More Merz than Duchamp, the artworks in this series are made from decommissioned deconstructed instruments. Picasso used guitars, pianos chose me. — Kehren Barbour
Who: Kehren Barbour and the Aeolian Research Team.
Artworks are installed by the Aeolian Research Team.
What: Deconstructed, Decommissioned pianos made into artworks. Series called “Tone Poems” are painterly abstraction-assemblages. Larger pieces of the pianos are made into Instrument/Site-specific Installation pieces.
When: The #postpianoproject started in 2012. 38 pianos disassembled as of 2016, here goes…
Where: Works are developed at the Aeolian Research Station which is located in the Hickory Nut Gap along windy (and windy) hwy 74 at 4413 Chimney Rock Highway, Gerton NC 27835.
Why: Well, how long of an answer you got time for? Curiousity. Beauty. Study of sustainable systems of art-making. Elegant conversation on refuse.
For a little more background:
I am a painter and installation artist by training (BFA, Florida State University – 2003). Design work in San Francisco for Dance & Experiment Performance is sits between my bookends of educational experiences. I earned a Master’s Degree in Sustainable Development at Appalachian State University in 2013.
It started with infatuation with internal mechanics of the inside of the machine of the piano.Michael was learning piano as performance instrument and I was curious about the parts & pieces inside this veil of the piano’s brown rectangles. There were a couple of questions I had about the piano – – How does this machine make sound? What is sound? How is such a complex sound made? There were more questions that followed and piano-tuning-friend and the internet helped build working understanding. Along path, we were met with inpleasantly answerable one: “Where do they go when they are past point of being a piano?” That question project has made me more familiar with qualities of antique American piano manufacture than I could have imagined three years and (12-tons of art) ago. Peak piano manufacture happened at the end of the 19th century, now a hundred-plus years later, they are headed to the dump. I think this project is prop to elegant conversation on beauty & materials.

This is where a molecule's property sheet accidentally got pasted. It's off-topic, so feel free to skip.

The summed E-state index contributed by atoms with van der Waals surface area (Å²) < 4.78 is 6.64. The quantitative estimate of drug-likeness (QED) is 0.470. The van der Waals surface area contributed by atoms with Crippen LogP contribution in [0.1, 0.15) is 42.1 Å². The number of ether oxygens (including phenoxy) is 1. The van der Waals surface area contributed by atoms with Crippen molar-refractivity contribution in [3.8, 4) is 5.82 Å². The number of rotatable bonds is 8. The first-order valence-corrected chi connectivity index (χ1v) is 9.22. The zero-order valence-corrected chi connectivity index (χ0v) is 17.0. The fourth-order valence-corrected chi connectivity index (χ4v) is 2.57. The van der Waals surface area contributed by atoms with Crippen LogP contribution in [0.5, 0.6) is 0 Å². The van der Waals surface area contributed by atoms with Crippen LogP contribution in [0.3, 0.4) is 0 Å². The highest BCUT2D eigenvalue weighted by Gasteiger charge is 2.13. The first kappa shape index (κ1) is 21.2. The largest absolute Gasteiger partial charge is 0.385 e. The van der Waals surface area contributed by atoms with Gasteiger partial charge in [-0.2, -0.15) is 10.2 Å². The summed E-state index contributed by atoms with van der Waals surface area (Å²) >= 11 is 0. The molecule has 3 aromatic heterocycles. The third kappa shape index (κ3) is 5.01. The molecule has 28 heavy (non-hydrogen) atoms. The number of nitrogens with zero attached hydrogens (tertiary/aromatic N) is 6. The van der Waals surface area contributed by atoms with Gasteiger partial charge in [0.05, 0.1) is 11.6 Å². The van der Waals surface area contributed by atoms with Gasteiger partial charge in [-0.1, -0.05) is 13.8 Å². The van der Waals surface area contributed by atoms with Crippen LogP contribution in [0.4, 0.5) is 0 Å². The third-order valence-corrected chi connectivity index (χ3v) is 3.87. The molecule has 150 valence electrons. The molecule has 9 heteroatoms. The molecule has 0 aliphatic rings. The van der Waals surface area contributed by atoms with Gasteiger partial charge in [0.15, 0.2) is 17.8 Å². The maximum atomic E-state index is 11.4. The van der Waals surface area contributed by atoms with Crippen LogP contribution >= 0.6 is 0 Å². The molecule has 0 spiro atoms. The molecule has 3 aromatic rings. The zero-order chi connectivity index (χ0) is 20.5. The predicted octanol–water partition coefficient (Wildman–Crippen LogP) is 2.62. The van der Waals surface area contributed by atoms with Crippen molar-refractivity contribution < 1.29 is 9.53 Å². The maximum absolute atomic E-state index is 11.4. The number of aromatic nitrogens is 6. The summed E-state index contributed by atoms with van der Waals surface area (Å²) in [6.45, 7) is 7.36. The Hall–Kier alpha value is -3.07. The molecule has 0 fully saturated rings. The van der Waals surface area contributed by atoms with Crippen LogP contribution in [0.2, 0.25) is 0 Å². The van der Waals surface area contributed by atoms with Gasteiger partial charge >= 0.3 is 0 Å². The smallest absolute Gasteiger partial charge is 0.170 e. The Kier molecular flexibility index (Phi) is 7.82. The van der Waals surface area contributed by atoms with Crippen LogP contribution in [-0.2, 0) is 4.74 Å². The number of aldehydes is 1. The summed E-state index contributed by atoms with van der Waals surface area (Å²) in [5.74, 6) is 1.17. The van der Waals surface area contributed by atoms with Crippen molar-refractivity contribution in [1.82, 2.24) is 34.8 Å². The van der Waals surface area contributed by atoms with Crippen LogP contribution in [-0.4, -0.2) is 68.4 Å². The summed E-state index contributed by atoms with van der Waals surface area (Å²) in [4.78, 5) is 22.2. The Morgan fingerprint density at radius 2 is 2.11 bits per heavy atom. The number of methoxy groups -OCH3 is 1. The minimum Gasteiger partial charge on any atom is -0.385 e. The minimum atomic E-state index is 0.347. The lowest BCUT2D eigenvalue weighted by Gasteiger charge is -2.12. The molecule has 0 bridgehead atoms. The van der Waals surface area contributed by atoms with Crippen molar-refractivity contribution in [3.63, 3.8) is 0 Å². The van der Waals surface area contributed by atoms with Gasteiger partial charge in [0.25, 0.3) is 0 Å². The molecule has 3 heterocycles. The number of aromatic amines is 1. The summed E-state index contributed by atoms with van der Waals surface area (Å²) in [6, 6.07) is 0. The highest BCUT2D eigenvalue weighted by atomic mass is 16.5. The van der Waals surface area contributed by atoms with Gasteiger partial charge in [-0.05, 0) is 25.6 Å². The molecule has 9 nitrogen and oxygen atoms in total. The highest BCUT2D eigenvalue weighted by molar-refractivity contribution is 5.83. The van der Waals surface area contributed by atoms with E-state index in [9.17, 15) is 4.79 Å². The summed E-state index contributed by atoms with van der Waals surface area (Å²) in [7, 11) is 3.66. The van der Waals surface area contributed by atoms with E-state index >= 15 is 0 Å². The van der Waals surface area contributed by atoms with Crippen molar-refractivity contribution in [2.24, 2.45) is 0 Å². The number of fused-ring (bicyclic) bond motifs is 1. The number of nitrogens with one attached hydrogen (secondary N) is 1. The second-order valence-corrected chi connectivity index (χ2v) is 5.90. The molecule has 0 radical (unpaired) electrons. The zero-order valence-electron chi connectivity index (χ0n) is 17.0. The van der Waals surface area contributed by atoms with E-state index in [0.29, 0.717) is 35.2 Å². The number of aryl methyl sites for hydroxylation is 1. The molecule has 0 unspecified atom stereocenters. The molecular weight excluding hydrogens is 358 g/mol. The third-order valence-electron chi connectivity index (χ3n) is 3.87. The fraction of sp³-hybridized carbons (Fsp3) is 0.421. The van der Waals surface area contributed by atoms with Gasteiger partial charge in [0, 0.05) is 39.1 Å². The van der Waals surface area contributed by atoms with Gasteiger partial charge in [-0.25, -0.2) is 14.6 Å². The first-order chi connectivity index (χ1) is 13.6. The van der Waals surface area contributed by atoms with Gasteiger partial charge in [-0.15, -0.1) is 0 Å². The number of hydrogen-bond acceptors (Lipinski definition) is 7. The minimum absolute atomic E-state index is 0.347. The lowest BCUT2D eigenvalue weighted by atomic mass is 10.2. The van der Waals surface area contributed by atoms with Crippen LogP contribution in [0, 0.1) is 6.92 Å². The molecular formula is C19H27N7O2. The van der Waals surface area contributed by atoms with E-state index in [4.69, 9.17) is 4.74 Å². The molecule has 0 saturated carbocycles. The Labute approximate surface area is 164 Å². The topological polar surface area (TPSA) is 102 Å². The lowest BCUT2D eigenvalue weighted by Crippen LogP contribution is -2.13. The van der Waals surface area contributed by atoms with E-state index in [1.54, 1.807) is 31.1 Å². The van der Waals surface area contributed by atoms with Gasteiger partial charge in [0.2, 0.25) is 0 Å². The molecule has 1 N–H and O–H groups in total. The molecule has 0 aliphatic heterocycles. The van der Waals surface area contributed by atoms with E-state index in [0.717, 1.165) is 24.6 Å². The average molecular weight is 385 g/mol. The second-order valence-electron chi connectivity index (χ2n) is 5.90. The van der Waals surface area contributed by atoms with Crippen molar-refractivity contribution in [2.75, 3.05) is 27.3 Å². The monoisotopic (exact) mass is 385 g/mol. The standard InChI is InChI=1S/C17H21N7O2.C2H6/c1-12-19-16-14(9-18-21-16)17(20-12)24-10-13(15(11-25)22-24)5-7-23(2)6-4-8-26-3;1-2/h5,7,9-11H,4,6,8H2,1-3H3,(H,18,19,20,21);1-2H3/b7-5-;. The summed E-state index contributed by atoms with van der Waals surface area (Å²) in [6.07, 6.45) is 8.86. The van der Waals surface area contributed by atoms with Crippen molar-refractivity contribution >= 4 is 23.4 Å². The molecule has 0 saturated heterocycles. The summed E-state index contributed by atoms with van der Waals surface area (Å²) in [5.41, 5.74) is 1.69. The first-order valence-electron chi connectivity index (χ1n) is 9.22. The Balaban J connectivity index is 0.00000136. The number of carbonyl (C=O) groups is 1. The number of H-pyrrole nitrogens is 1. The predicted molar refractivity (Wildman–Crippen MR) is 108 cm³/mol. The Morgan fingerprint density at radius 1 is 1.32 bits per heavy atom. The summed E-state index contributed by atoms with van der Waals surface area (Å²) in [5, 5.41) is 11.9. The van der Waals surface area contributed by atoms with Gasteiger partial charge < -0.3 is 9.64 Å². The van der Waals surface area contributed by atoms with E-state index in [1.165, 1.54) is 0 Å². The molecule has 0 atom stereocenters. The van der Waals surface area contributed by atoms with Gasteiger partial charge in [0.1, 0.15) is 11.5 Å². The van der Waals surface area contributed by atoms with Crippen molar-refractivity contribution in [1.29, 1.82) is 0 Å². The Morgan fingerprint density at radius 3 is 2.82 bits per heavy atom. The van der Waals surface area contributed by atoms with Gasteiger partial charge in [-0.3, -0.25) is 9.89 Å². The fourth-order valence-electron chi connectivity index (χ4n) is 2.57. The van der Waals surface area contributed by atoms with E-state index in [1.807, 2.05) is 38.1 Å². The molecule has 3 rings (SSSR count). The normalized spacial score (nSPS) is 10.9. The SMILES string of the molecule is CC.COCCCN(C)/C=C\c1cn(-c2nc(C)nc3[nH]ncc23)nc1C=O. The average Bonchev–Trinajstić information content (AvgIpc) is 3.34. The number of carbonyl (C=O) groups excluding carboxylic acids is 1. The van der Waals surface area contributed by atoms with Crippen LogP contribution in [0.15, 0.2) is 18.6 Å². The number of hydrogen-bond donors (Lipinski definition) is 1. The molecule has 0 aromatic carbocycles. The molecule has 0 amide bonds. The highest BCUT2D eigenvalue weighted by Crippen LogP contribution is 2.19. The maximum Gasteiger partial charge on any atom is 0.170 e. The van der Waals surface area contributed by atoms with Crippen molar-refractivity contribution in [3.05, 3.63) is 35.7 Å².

I have been making art professionally for almost 20 years. early in art-school, I read quote by Elaine DeKooning quote: “Painting as verb and object as secondary.” Engaging of that space and community very important in my art making.
With MA in Sustainable Development, this project is systems-approach to art-making. I am working with community members and supporters to develop art-project from reclaimed materials. With out community partners, this project wouldn’t be possible. Community supporters include: The Piano Emporium, Horse+Hero, London District Studios, The Screen Door, and Vortex Doughnuts. We have show works at regional festivals (the Big Crafty) and look forward to future exhibitions at shops and galleries as this project evolves.
Got Idea on venues, please send email to: firstname.lastname@example.org
This project is driven by interest in accessible and beautiful experience of art as object and environment.
I’m interested in Earth driven-sound instruments –
2016 – – “The Wind Rose” paintings by Leslie Rowland: After seeing installation of “The Wind Rose” at 2015 Black Mountain College reHappening, Rowland asked to hear the recording for event. Leslie completed a series of paintings based on the shapes of these recorded sound-waves.
As the wind picks up and it gets louder. Shape of the recorded sound is spiral – – Rowland´s pictues capture and highlight this helix shape. End result is that the painted sound-wave catures visual shape of the wind.
This project is interested in the craft of listening, of hearing, of playing, of remembering, and of making. The #postpianoproject had been built from parts and pieces culled from 39 pianos high-quality American-manufacture pianos. This project has transformed over 20.000 pounds (or 12 tons) of materials into instrument/installation pieces and hundreds of assemblage pieces over the last 3 years by Kehren Barbour and her partner (mathmatician & composer) Michael Luchtan.